Doom Review

Posted May 24, 2016 by Roshan Krishnan in Video Games

Developed by: id Software

Published by: Bethesda Softworks

Available for: PC, PS4, and Xbox One.

In many ways, Doom is like a teenager; it’s aloof, seems to like metal a lot, and acts like it just doesn’t care about anything. Doom is a love letter to old-school shooters and in that sense, it is a triumphant return for the series. While the game has its fair share of faults, Doom is really, at the end of the day, a great shooter.

You are thrust in the role of the protagonist, Doomguy, a Union Aerospace Corporation marine who awakens to an invasion of demonic forces from hell. Wasting no time, you immediately get to work dismantling the invasion of Mars. From the beginning, it is clear that Doom is an extremely atmospheric game. The klaxons in the UAC’s Mars facility shriek in the distance, while ventilation fans make the lights flicker. Corpses strewn over the facility increase the level of dread in the player. When the demons of hell appear, they make truly unearthly noises and unsettle the player, while angsty metal, that’s either amazing or awful (probably both), plays in the background. The environmental clues and recordings over the facilities also try their best to weird out the player.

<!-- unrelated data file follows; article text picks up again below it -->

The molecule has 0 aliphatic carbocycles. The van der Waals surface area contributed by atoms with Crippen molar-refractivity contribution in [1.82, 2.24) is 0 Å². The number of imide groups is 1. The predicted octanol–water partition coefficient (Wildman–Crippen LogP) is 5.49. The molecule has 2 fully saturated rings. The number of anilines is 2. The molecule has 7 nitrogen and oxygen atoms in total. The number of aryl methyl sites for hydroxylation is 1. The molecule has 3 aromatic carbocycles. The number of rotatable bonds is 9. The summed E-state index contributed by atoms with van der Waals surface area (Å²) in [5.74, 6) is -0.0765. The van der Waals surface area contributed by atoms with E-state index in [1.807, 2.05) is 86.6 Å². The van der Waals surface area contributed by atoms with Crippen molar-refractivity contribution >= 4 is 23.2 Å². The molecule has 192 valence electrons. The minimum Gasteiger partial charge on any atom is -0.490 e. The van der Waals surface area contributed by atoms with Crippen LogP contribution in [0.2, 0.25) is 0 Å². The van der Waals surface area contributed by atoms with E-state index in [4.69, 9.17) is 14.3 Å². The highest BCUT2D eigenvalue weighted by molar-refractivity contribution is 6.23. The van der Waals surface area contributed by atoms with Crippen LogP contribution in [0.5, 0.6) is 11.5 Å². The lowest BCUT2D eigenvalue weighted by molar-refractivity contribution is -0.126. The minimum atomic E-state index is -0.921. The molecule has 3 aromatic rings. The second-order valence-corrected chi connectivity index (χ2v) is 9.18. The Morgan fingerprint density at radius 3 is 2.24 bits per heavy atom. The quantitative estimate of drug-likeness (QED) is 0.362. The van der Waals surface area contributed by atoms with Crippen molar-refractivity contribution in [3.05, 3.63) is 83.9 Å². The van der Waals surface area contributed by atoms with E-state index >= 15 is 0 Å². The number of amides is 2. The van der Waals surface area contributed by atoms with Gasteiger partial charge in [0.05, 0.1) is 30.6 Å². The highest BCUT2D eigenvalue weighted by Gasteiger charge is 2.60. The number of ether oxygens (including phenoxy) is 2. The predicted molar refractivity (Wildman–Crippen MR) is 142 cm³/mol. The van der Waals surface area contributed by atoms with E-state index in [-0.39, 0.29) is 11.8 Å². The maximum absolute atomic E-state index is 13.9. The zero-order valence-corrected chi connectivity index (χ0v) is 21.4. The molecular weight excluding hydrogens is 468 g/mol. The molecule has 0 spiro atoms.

Maybe this isn't a good time...

Maybe this isn’t a good time…

Even though everything in Doom tries to make you anxious, playing as Doomguy makes you feel in control. He is utterly unfazed by the hordes of demons and punches his way through the entirety of the campaign. The notion of control is conveyed primarily through the incredibly responsive controls. The speed of classic shooters like Quake and the original Doom translates well into its modern counterpart, even though speed is never compromised for stability. Doomguy has an aura of urgency around him that exists beyond movement as well; the introduction of glory kills – quick executions of stunned enemies – speeds up combat even more.

Doom never feels like a twitchy shoot-em up because of these glory kills. As they result in health and ammo drops, they force players to play strategically. These pickups are vital for survival as they are scarce. Doom also ditches regenerating health in the spirit of old-school shooters, making the glory kills all the more important. Glory kills seem spiritually similar to Mortal Kombat’s x-ray moves in that they are incredibly satisfying to watch and never really seem gimmicky.

Hey buddy….let me help you up